The final June 2018 deadline for registration of phase-in substances under the REACH Regulations may not exactly be looming, but as we’re now well into the final lap of this Olympian task, it’s not an inappropriate time to take stock.
As a marathon event, rather than a sprint, we’d all be advised to be wary of hitting the ‘wall’ after a promising start and congratulating ourselves on running an exemplary tactical race so far. Whilst many businesses will now be well-practised and efficient in preparing dossiers of substance hazard and risk characterisation in order to complete registrations, there is the potential for being unexpectedly resource-constrained as a larger number of substances in the 1-100 tonne range, some of which are potentially more exotic, need to be addressed. 2018 will also see many importers or manufacturers specialising in chemicals used in smaller tonnages, including those who wouldn’t consider themselves to be a ‘chemicals company’, dealing with the process for the first time.
Until recently, high level messages on REACH focussed solely on registration, but as all the parts of the REACH master plan swing into action, it brings with it an increasing, rather than diminishing, workload. These resource intensive, and less predictive requirements include addressing dossier quality questions raised by the authorities as part of their “Evaluation” of substances registered in 2010 and 2013; managing the implications of an increasing number of entries in Annex XVII restricting the uses of certain substances of concern; as well as navigating through the newly chartered waters of Authorisation. The risk management measures of REACH are really starting to bite for substances picked up as meeting the criteria of being a Substance of Very High Concern (SVHCs).
With the Candidate List having grown to 166 SVHCs since 2008 and with 31 of these having progressed to the Authorisation List in Annex XIV, companies need to be vigilant of not only which substances are on the list today, but they must also be mindful of which substances within their product or use portfolio may end up on the list in the future and plan accordingly. This could mean embarking on a plan to look for a suitable alternative “greener” chemistry or applying for a time-limited authorisation if there is no viable alternative in the pipeline. For many businesses, the need to prepare authorisation dossiers, demonstrate adequate control, analyse alternatives and explain the socio-economic case for the continued use of its chemistries is just beginning. Experience tells us from authorisations applications that we have prepared for our clients, that assessing the business implications of substances subject to authorisation and restriction, and developing strategies to minimise the impact on business continuity is best done early. There is no substitute for engaging with suppliers and customers as early as possible so that evidence can be assembled in a timely fashion for the most robust defence of chemistry.
The experience of REACH, and the evidence and expertise that industry has compiled, also positions it well for a paradigm shift in strategy. The opportunity, from a comprehensively informed standpoint, is to consider the impact of regulatory developments in other jurisdictions, with their subtle differences, to weigh up the changing needs and objectives of customer. This will help articulate the benefits of products and the lost opportunity associated with unnecessary substitutions, and offers the prospect of the best possible product stewardship outcomes. Perhaps there has never been a better time for re-examination of one’s plans for addressing the future needs of global markets.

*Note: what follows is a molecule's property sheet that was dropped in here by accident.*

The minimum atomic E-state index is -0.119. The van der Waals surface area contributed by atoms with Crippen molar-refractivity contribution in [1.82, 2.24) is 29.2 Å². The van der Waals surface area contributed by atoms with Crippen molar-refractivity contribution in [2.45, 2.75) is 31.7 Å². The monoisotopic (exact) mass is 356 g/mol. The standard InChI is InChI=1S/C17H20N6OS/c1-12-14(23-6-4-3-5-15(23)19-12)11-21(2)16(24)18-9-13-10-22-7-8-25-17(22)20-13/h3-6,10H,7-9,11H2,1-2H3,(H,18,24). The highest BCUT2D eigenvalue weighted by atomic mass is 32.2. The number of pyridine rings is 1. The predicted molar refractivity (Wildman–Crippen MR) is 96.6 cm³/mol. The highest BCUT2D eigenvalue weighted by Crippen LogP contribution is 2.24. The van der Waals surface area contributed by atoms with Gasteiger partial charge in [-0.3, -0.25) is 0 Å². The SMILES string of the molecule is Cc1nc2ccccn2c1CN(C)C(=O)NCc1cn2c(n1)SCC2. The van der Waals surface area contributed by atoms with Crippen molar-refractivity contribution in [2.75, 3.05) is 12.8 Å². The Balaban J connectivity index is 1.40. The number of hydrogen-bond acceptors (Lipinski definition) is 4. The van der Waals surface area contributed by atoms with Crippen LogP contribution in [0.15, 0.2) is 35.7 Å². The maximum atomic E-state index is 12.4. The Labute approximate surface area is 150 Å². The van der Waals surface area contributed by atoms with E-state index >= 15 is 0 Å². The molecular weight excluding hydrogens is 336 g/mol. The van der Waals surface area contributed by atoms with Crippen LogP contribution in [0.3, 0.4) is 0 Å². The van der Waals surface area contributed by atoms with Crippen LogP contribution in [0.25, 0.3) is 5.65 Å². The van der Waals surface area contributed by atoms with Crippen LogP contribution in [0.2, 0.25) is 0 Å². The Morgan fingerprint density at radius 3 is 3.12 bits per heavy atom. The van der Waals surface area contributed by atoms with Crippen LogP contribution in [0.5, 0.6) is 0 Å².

For more information on REACH and how the regulations may affect your organisation please contact:
ERM and REACH
Jo Lloyd joins ERM from the CIA
We are pleased to announce that Jo Lloyd has recently joined ERM from her former role at the Chemicals Industries Association (CIA).
Jo was one of the key players in shaping REACH at the CIA having led the UK Chemical Industries Association’s (CIA) technical input into the debate at the National and European level from 2000 until 2006. Since its launch in early 2006, Jo led the development of the technical arm of REACHReady, a subsidiary of the CIA, and later took over as its Director.
From 2012 to 2015 Jo was responsible for setting the strategic direction of the work the CIA did on voluntary initiatives including Responsible Care, Product Stewardship and Product Sustainability as well as directing the CIA’s work on both chemicals management and HSE legislative developments such as the Industrial Emissions Directive and COMAH.
Jo has joined ERM as a Partner within our Product Sustainability Services team and will be working with our chemicals sector and chemical using clients to help them meet their regional and global chemicals management compliance obligations such as REACH, TSCA, K-REACH and hazard classification and labelling, and advising on how this can be underpinned by a good product sustainability programme.
ERM acquires ReachCentrum
We are also pleased to announce the acquisition of Brussels-based professional services body ReachCentrum, a niche player in the registration market for REACH. The acquisition is an important part of ERM’s growth strategy and builds its position in and access to the Chemical Sector. In time, we expect that additional services related to dossier registration and consortium management to be available, as a key part of ERM’s product sustainability offering. ERM will make its tools and support available to further extend the excellence of ReachCentrum’s services.
Learn more about this acquisition